30 Jan Is There Slavery in Your Seafood?
As we near the end of National Slavery and Human Trafficking Prevention month, I wanted to remind our dedicated supporters like you that despite the fact that we’re living in the year 2020, slavery and human trafficking still exist globally – and indeed, woefully, in the United States as well.
In fact, there may be slavery in your seafood.
Tuna, marlin, shark, sailfish, and swordfish commercially caught in Hawaii is often fished via destructive longline gear by vulnerable workers enduring human rights abuses. Fish marketed as “sustainable seafood produced by Hawaii’s hard-working fishermen” is sold at premium seafood restaurants across the country – and in grocery stores from Whole Foods to Costco.
Yet, if you are buying Hawaiian tuna, marlin, shark, sailfish or swordfish in the US, it is likely caught by foreign fisherfolk facing squalid living and working conditions without basic labor protections or the ability to seek legal recourse. In some instances, workers are enduring slavery enabled by the US government via a loophole for foreign fisherfolk targeting the aforementioned species to be exempted from basic labor protections.
In 2016, an in-depth investigation by the Associated Press concluded that rampant conditions existed in the Hawaii commercial longline fishing fleet, likened to human trafficking, slavery and human rights abuses. Legislators vowed reform. In 2018, Turtle Island Restoration Network filed a case for this issue with the Inter-American Commission on Human Rights. Last year, Georgetown University’s Human Rights Institute released an extensive and gripping report on the subject – and lack of meaningful change – aptly named: The Price of Paradise: Vulnerabilities to Forced Labor in the Hawaiian Longline Fishing Industry.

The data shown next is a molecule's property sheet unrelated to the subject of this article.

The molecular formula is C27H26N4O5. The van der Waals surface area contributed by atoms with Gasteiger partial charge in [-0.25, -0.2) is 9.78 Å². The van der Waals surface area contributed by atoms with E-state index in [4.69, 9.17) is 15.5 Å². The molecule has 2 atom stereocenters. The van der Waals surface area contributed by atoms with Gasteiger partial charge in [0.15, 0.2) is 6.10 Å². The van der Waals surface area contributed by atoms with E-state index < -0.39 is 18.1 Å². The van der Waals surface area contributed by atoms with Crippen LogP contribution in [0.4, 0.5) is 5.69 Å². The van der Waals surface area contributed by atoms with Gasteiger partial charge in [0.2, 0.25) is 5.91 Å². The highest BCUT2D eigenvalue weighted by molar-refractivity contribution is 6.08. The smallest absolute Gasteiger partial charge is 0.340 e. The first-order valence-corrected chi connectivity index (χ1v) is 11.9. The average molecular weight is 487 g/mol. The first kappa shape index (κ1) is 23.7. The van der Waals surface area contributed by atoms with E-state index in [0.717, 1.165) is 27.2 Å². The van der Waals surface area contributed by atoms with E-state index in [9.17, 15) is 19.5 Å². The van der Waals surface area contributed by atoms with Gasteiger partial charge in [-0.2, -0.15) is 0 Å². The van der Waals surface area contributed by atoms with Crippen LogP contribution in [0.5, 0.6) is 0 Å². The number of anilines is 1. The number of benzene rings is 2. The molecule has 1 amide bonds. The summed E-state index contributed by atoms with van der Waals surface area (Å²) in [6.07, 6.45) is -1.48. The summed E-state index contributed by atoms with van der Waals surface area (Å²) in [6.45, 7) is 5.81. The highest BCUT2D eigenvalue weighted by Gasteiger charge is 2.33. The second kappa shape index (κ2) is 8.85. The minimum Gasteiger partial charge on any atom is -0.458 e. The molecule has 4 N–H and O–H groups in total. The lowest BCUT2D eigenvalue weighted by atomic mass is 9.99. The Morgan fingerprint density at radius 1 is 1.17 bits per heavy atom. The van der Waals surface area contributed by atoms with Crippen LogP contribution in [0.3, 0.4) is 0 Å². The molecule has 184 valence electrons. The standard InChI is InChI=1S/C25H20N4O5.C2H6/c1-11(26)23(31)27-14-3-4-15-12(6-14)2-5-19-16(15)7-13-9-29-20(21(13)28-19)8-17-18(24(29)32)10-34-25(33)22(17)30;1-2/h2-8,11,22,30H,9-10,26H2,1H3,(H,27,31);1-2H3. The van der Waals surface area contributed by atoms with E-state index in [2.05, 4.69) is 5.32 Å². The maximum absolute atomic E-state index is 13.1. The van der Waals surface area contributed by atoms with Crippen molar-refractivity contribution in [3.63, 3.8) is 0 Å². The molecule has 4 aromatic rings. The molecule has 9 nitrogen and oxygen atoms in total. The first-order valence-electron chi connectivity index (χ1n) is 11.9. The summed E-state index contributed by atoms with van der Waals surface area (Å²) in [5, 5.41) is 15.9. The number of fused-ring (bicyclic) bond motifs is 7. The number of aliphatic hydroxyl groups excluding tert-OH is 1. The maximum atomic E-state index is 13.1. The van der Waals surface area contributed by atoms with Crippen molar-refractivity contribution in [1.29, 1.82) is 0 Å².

Every time lawmakers have attempted to introduce measures to close the government loophole, they are repeatedly met with resistance from the commercial fishing industry lobby. In particular, the Hawaii Longline Association has led the fight against reform. In the aftermath of the investigation and report, protests were staged and select grocery stores stopped buying longline-caught fish from the Honolulu Fish Auction – but that was only temporary.
These abuses persist in 2020. TIRN hopes all of our members will thoroughly consider our own responsibility and the repercussions of our consumption, especially when it comes to seafood.
I know you are well aware of the dangers that the Hawaiian longline fishing industry poses to endangered sea turtles and other marine wildlife—nearly one half of all animals caught by longlines in tropical regions like Hawaii are maimed or killed as bycatch.
This gross injustice fuels every aspect of the work we do to protect and save sea turtles from hazardous fishing gear.
Underpinning our fight to end industrial longlining in the US is the human cost of these destructive, unsustainable fisheries. During National Slavery and Human Trafficking Prevention month, and indeed with every act of consumer choice, please consciously consider the human cost.
Human trafficking and slavery should not exist in 2020.